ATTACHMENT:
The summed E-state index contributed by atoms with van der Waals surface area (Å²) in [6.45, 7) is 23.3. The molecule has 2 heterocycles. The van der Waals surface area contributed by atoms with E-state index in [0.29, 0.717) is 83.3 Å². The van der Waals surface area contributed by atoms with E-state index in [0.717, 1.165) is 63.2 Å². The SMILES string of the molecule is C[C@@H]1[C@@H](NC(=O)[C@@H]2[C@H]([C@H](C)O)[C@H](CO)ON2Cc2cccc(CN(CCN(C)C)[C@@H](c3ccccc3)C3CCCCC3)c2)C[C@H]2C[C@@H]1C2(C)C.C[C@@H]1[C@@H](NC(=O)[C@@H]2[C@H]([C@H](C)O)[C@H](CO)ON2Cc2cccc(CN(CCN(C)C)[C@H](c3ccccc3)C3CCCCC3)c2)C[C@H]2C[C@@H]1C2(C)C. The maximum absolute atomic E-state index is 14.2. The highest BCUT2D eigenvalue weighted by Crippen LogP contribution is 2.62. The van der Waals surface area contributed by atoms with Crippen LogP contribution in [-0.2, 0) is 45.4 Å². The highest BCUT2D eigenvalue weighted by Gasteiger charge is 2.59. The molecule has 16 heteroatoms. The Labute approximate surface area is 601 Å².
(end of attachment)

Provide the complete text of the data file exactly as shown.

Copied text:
The summed E-state index contributed by atoms with van der Waals surface area (Å²) in [6.45, 7) is 23.3. The molecule has 2 heterocycles. The van der Waals surface area contributed by atoms with E-state index in [0.29, 0.717) is 83.3 Å². The van der Waals surface area contributed by atoms with E-state index in [0.717, 1.165) is 63.2 Å². The SMILES string of the molecule is C[C@@H]1[C@@H](NC(=O)[C@@H]2[C@H]([C@H](C)O)[C@H](CO)ON2Cc2cccc(CN(CCN(C)C)[C@@H](c3ccccc3)C3CCCCC3)c2)C[C@H]2C[C@@H]1C2(C)C.C[C@@H]1[C@@H](NC(=O)[C@@H]2[C@H]([C@H](C)O)[C@H](CO)ON2Cc2cccc(CN(CCN(C)C)[C@H](c3ccccc3)C3CCCCC3)c2)C[C@H]2C[C@@H]1C2(C)C. The maximum absolute atomic E-state index is 14.2. The highest BCUT2D eigenvalue weighted by Crippen LogP contribution is 2.62. The van der Waals surface area contributed by atoms with Crippen LogP contribution in [-0.2, 0) is 45.4 Å². The highest BCUT2D eigenvalue weighted by Gasteiger charge is 2.59. The molecule has 16 heteroatoms. The Labute approximate surface area is 601 Å².